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Hoosier Musings on the Road to Emmaus

Friday, May 19, 2006

Ways to shoot yourself in the foot

The conference I attended this week was a good one. Our presenter was the Rev. Douglas McGlynn, a longtime parish priest and currently professor of pastoral care at Nashotah House seminary.

Admittedly, I went to the conference with some internal reluctance. Based on some previous negative encounters with a few umpleasant "Sons of the House" (a nickname for Nashotah students, dating to a time before "daughters" were admitted), part of me was bracing for more of the same. However, Prof. McGlynn exhibited precisely none of the strident behavior I've encountered in the past. He was a kind, direct man, with a good sense of humor and perspective.

We spent a good deal of time talking about ministry in smaller congregations, which I found very helpful. One of the things he outlined was a list of mistakes, or mistaken beliefs, that new priests make in small congregations. They seem to me to also apply in many cases to larger parishes, as well; but little groups were his focus in this discussion.

Here's the list, cribbed from my hastily typed notes:
  • “The liturgy is mine.” Clergy certainly have some prerogatives, as well they should; but godly liturgical worship does not develop in a vacuum, nor is it a solitary activity (by definition!).
  • Failing to share your life. No, not every detail or emotion should be on your sleeve; but mutual relationship is critical, especially in a small congregation.
  • “Finally, your savior has come.” Do not criticise your predecessor, no matter how much of a jerk s/he was.
  • “You are lucky to have me.” Remember that our ministry is at the Lord’s mercy.
  • “God loves you, and I have a great plan for your life.” We will never have all the answers.
  • Making promises I cannot keep. We may intend to stay for 10 years, and then end up not being able to do so. Let time and action speak for us.
  • “Bleeding in the pulpit.” Becoming angry at the congregation for some action (or lack thereof), and then preaching out of that anger. Never publicly scold your people (though he notes that "it doesn't hurt, upon occasion, to share with them opportunities they missed.").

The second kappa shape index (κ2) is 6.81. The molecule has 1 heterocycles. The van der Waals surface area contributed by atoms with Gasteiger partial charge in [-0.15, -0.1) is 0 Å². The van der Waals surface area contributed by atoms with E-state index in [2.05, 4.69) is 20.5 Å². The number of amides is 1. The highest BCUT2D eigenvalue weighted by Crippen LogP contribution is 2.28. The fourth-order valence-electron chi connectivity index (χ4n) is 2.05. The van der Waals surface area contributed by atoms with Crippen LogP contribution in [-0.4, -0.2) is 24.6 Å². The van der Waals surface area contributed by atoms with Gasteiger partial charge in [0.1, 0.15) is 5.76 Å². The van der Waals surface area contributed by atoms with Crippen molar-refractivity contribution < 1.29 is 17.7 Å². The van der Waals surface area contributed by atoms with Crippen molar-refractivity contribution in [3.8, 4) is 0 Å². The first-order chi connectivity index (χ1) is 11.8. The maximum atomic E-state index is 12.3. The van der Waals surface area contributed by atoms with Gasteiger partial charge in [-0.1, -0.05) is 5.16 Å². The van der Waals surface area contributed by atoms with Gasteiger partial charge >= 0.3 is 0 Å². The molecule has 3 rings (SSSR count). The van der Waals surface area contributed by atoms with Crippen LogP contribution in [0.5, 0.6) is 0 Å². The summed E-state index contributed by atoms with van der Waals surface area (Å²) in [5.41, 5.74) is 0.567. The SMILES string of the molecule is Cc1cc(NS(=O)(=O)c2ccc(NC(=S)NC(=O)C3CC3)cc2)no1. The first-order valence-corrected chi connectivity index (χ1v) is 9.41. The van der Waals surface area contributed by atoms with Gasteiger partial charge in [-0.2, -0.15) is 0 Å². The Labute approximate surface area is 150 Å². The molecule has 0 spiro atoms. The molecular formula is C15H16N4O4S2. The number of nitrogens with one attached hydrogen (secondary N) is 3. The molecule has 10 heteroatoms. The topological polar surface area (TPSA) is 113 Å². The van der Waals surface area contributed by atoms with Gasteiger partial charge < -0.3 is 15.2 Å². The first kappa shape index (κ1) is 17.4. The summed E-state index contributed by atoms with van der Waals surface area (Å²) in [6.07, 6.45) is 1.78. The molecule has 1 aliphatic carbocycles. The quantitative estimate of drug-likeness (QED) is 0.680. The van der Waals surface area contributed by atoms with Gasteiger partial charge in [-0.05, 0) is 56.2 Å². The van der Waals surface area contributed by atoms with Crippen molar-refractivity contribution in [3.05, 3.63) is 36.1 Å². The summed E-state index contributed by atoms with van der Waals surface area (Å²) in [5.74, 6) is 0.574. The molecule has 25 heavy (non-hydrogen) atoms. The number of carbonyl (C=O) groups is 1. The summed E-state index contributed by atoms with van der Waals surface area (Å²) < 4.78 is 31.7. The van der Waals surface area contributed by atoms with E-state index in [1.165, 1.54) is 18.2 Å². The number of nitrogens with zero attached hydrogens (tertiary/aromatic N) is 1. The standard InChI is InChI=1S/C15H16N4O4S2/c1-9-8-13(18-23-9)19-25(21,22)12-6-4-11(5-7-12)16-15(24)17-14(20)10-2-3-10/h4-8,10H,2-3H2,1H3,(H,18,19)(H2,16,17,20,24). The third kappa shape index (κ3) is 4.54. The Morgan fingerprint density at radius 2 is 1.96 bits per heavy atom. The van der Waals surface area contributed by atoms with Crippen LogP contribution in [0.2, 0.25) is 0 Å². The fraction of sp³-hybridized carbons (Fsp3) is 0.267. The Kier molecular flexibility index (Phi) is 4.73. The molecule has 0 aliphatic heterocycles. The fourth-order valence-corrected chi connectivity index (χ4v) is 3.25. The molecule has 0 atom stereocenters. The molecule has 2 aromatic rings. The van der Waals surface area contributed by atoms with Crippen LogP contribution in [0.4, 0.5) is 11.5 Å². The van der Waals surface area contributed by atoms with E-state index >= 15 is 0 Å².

• Ignoring the new people, because old people are the bread and butter.
  • Ignoring the old people, because new people are the future.
So, all you experienced clergy out there-- what do you think? Anything to add?


Anonymous Phil said...

Well-spoken words, I'd say. and obvously drawn from experience, either his own or those he's observed. I intend to keep these handy to share with those I work with.

I'd add one more (is there room?)

"I have what it takes to love you." We don't -- not really. Even when I think I do, someone soul under my care finds the end of my rope and sets out to untie the knot.

I need to draw on the resources available from the Savior at that point. (Compare Ephesians 5:2 with Ephesians 5:25) His well is deep and the love endless. When I go to the well, draw from Him, and give to even the unlovely, it's doable. When I try to conjure up the right ammount of love from within, I simply don't have what it takes some days.

Wish I'd have known that earlier in my ministry. I wasted a lot of time and energy trying to do this in my own strength.

May 19, 2006 9:41 AM  

Anonymous Mark J. said...

Fortunately we don't have to like everyone, just love. Like is even harder.

Nothing to add, but that's a really good list, Phil's included. Might make a good Lenten reflection for clergy... Each night before bed, run down the list and see how many you did today.

I think I've been pretty good with most since I've been here, but definitely could check one or two. Doh! :-)

May 19, 2006 12:05 PM  

Blogger cheesehead said...

Man-o-manischewitz! You were about 2 freeway exits from me(except I was in Atlanta).

I would add:
"The job is possible." Don't believe it. We will not be able to single-handedly bring in the Kingdom

May 19, 2006 2:56 PM  

Anonymous peripateticpolarbear said...

good advice, I think.

May 21, 2006 10:10 AM  

Anonymous Tripp said...

Dysfunction meets dysfunction...Remember that a congregation may let you do these things because on some level they expect it...want it.

May 22, 2006 6:04 AM  

Blogger revabi said...

Ithought this was a very good post along with what others added. I meant to comment earlier, and didn't. I did want you to know I copied them into word doc. to save and remind myself as I make this move. Thanks

May 30, 2006 6:59 AM  

Blogger Jason said...

Jane, this is great stuff!

I think if I were to add something it would be this (although this is implied in some of what you say):

The Holy Spirit was here in this congregation/community before you and will be after you. We are always entering a ongoing situation: God has been at work here long before we came, and we need to listen to and respect the genuine life which is already present there instead of making the congregation 'our project', an extension of our own issues and ego. Part of what we need to do when we first come is to apprentice a congregation and listen deeply for what is already there. We're leaders, true, but in New Testament perspective that means we're servants.

May 31, 2006 8:58 PM  

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